A higher consumption of dairy fat could potentially lower your risk of heart disease, according to new research that studied people who live in countries that consume lots of dairy products. So basically, if you like cheese and yogurt—keep reading. An international team of scientists studied the diets of 4,150 60-year-old adults in Sweden to make the determination about dairy fat and cardiovascular disease. They measured the blood levels of a specific fatty acid most commonly found in dairy foods to make the determination. Researchers followed up with study participants regularly for 16 years in order to observe how many individuals had heart attacks, strokes, and how many of them died.

The good news? Researchers found that those who had high levels of the fatty acid actually had the lowest risk of cardiovascular disease.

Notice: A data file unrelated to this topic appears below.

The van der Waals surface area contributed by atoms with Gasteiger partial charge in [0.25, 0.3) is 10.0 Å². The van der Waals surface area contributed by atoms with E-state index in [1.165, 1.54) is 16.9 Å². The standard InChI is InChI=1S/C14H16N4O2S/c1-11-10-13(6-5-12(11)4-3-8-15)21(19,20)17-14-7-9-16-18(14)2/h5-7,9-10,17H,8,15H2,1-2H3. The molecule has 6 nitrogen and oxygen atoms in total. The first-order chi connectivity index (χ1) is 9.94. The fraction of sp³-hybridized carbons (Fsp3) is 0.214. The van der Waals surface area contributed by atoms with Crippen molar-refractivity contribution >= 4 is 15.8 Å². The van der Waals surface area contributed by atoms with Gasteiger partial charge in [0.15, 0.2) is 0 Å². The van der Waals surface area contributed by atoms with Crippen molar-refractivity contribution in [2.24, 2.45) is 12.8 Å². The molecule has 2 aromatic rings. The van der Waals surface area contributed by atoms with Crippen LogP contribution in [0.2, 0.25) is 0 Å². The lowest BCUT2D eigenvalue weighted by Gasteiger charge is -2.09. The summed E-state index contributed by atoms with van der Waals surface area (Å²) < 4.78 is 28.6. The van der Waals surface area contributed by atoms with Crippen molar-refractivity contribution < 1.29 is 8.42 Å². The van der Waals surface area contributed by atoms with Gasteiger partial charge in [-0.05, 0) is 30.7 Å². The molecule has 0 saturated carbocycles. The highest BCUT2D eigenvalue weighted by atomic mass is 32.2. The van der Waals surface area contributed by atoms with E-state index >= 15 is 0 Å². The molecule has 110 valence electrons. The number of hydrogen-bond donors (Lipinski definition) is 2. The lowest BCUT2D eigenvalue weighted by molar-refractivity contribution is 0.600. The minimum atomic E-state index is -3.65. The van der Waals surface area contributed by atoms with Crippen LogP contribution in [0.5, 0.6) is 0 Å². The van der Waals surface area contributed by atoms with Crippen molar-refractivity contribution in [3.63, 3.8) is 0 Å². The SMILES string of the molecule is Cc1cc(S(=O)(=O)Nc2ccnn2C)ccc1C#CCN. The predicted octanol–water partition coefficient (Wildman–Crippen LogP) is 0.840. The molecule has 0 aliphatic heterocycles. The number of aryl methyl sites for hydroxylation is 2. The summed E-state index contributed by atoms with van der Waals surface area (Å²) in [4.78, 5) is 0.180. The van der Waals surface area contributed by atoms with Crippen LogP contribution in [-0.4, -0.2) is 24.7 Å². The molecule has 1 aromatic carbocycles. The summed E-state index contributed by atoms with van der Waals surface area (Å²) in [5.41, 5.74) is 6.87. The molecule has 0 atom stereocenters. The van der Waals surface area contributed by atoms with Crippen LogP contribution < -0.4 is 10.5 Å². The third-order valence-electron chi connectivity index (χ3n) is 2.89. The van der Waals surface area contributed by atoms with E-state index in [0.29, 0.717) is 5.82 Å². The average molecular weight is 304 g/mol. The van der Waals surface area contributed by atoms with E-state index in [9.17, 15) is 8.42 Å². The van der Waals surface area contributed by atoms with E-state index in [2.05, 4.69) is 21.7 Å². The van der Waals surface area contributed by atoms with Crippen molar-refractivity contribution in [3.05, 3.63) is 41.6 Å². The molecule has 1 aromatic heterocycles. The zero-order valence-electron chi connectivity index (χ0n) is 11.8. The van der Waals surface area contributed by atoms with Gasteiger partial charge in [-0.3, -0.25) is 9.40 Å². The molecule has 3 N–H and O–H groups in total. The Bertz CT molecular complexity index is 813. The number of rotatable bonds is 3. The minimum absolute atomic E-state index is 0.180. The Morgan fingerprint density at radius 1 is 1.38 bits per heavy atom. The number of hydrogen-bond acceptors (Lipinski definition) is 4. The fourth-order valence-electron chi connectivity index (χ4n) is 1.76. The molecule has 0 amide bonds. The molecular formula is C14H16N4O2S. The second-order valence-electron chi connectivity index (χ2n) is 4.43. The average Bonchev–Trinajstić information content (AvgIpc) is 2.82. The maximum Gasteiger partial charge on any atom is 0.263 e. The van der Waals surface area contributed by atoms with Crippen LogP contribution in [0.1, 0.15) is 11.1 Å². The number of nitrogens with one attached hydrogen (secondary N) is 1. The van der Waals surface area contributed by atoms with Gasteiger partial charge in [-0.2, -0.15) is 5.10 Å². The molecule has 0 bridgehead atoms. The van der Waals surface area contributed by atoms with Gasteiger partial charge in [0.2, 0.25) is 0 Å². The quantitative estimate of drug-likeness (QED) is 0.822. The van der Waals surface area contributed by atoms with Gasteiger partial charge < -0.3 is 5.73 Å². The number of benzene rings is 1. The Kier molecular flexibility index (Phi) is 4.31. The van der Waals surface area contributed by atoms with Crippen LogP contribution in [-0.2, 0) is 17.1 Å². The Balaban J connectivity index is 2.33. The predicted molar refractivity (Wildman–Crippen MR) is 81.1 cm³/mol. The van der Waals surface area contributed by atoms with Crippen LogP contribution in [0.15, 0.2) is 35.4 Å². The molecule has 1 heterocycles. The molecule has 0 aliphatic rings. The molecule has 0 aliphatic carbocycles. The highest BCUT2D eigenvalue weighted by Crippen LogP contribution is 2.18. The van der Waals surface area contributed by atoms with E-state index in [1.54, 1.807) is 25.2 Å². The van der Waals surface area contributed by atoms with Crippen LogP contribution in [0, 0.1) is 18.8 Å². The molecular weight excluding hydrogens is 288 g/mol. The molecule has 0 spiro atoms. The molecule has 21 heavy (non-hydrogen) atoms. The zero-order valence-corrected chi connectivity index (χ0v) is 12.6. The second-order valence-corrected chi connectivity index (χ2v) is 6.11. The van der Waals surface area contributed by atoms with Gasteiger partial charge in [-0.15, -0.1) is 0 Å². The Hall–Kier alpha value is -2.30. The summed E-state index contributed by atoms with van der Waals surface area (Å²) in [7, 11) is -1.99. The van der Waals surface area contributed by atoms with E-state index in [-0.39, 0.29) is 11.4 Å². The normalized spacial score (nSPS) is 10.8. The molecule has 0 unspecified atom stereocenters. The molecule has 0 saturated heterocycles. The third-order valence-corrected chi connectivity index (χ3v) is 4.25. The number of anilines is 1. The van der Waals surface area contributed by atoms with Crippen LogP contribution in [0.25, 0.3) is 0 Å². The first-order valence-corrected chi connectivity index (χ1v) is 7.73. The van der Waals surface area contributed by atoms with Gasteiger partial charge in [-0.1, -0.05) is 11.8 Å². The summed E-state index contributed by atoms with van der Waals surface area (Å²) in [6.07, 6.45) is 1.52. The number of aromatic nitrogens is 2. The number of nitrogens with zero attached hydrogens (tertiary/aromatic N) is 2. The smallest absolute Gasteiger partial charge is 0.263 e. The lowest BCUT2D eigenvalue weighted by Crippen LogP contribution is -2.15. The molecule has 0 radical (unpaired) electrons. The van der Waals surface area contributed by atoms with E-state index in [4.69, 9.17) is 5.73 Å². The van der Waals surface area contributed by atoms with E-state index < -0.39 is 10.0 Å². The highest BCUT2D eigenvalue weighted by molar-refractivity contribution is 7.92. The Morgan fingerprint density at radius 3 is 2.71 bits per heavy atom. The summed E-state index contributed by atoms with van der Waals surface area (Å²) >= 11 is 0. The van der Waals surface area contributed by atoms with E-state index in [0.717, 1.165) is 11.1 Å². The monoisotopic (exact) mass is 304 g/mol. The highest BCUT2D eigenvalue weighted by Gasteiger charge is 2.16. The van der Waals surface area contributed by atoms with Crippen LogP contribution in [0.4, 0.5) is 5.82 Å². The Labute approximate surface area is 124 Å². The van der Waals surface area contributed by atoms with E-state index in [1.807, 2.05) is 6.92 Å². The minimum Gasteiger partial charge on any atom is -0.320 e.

These participants also had no increased risk of death from all causes. The researchers then compared the results of the Swedish participants against 17 other studies conducted in the U.S., Denmark, and the UK—with participants totaling over 43,000. "While the findings may be partly influenced by factors other than dairy fat, our study does not suggest any harm of dairy fat per se," Matti Marklund, senior researcher at the George Institute for Global Health in Sydney and joint senior author of the paper, said in a statement. "We found those with the highest levels actually had the lowest risk of CVD (cardiovascular disease). These relationships are highly interesting, but we need further studies to better understand the full health impact of dairy fats and dairy foods," he said. Many health organizations have touted the benefits of a low-dairy diet for a long time. While the results of this study aren't indicative of how all individuals would fare with a diet rich in dairy fats because correlation doesn't always mean causation—genetics, age, exercise and nutrition are varying factors in everyone's overall health—this study is a very good reminder of the benefits of full-fat dairy. Full-fat dairy allows for absorption of fat-based vitamins (like good ol' vitamin D), and it also helps with calcium and mineral absorption. The American Academy of Family Physicians recommends children ages 1-2 years old consume whole milk products rather than reduced-fat in order to promote better vitamin D and calcium absorption from food. Does this mean we can all eat our favorite gourmet cheese without a side of guilt? Well, for starters, feelings of guilt and morality shouldn't be associated with nutrition. Aside from that, a lecturer at the Department of Health and Nutritional Sciences at Ireland's Institute of Technology says this study validates that it's time to re-think what we know about food and disease. "Dairy products do not need to be avoided," Brian Power tells CNN. "This is largely lost in its translation when communicating what we know about healthy eating."